Pakistan Prime Minister Yousuf Raza Gilani on Sunday said all state institutions, including the judiciary and army, should work within their constitutional limits as tensions continued between the civilian government and the powerful military over the Memogate scandal.
"Parliament, judiciary and the army -- we respect all three and we want these three institutions to work while remaining within their constitutional limits," Gilani said in televised concluding remarks at a special meeting of his cabinet in the southern port city of Karachi.
"We are with them, we fully support them and we have no intention to see the fall of any institution," he said.
Gilani further said his government was committed to working with all state institutions.
"We are the elected people of Pakistan. We should respect the judiciary, we should respect the military, we should respect parliament and we should also respect the media. There is a thin line but we will take all of them along. This is our commitment," he said.
"Sometimes governments are formed and sometimes they fall. We have fallen and risen several times. It is not a new struggle for us to be in power," Gilani added.
Gilani's remarks came against the backdrop of continuing tensions between his government and the powerful army over an alleged memo that sought US help to stave off a possible coup after the killing of Osama bin Laden in May.
There has been widespread speculation that President Asif Ali Zardari, who spent almost a fortnight in Dubai earlier this month for medical treatment, would be forced out by the military over the scandal.
Sharp differences have emerged between the government and the army over the alleged memo.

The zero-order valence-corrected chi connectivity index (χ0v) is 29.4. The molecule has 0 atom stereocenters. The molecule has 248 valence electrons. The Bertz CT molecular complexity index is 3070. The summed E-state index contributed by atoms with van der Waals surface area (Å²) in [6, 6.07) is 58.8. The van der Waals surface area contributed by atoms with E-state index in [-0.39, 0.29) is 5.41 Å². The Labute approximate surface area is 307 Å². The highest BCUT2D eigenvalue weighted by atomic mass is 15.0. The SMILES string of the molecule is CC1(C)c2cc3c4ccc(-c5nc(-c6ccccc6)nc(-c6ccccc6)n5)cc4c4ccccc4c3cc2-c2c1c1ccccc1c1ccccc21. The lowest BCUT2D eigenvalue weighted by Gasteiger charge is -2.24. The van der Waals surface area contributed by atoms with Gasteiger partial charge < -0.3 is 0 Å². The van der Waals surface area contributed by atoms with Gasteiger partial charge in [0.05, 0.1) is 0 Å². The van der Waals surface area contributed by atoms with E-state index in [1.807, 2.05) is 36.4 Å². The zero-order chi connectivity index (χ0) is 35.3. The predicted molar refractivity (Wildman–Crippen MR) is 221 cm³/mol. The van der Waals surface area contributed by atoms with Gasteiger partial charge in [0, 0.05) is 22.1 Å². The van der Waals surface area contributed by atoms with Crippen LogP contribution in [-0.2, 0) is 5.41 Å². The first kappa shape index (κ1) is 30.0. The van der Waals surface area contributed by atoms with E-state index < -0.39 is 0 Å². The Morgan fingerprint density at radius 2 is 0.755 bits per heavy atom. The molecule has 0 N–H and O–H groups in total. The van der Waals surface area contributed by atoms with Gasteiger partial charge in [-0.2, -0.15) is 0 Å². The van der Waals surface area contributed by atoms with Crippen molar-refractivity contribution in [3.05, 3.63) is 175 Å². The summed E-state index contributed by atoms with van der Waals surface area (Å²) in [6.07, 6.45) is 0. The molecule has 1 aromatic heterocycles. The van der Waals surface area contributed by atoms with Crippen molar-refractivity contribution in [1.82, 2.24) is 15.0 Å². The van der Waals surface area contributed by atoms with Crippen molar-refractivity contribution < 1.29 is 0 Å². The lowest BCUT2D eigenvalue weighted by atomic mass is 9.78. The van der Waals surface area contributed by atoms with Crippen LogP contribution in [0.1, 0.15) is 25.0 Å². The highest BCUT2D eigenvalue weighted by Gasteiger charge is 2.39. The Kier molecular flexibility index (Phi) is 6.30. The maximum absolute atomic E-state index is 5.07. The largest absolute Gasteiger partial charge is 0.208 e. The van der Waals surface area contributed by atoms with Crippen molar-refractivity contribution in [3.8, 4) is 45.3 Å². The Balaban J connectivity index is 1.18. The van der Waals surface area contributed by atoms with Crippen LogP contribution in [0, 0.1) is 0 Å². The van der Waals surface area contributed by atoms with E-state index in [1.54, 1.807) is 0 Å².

The government has said Zardari and Gilani played no role in drafting or delivering the memo to former US military chief Admiral Mike Mullen.
The chiefs of the army and Inter-Services Intelligence have said there is adequate evidence that the memo exists.
They asked the Supreme Court, which has admitted several petitions seeking a probe into the Memogate scandal, to order an investigation.
The government has challenged the apex court's jurisdiction to hear these petitions, saying the matter is being investigated by a parliamentary panel.
On Thursday, Gilani sharply criticised the army, saying it was unacceptable for the institution to act as a "state within a state".
He also questioned the army's failure to detect bin Laden's presence in Pakistan.
In an apparent response to Gilani's remarks about conspiracies being hatched against the government, Kayani has said the army will continue to support democracy. He dispelled speculation about a military takeover. Kayani's remarks were welcomed by Gilani.
The 100th meeting of Gilani's cabinet was held in Karachi on Sunday to mark the birth anniversary of Pakistan's founder Muhammad Ali Jinnah.
"It's an honour for the present government that it has completed 45 months and it will complete the five-year term given to it by the people of Pakistan," Gilani told the meeting.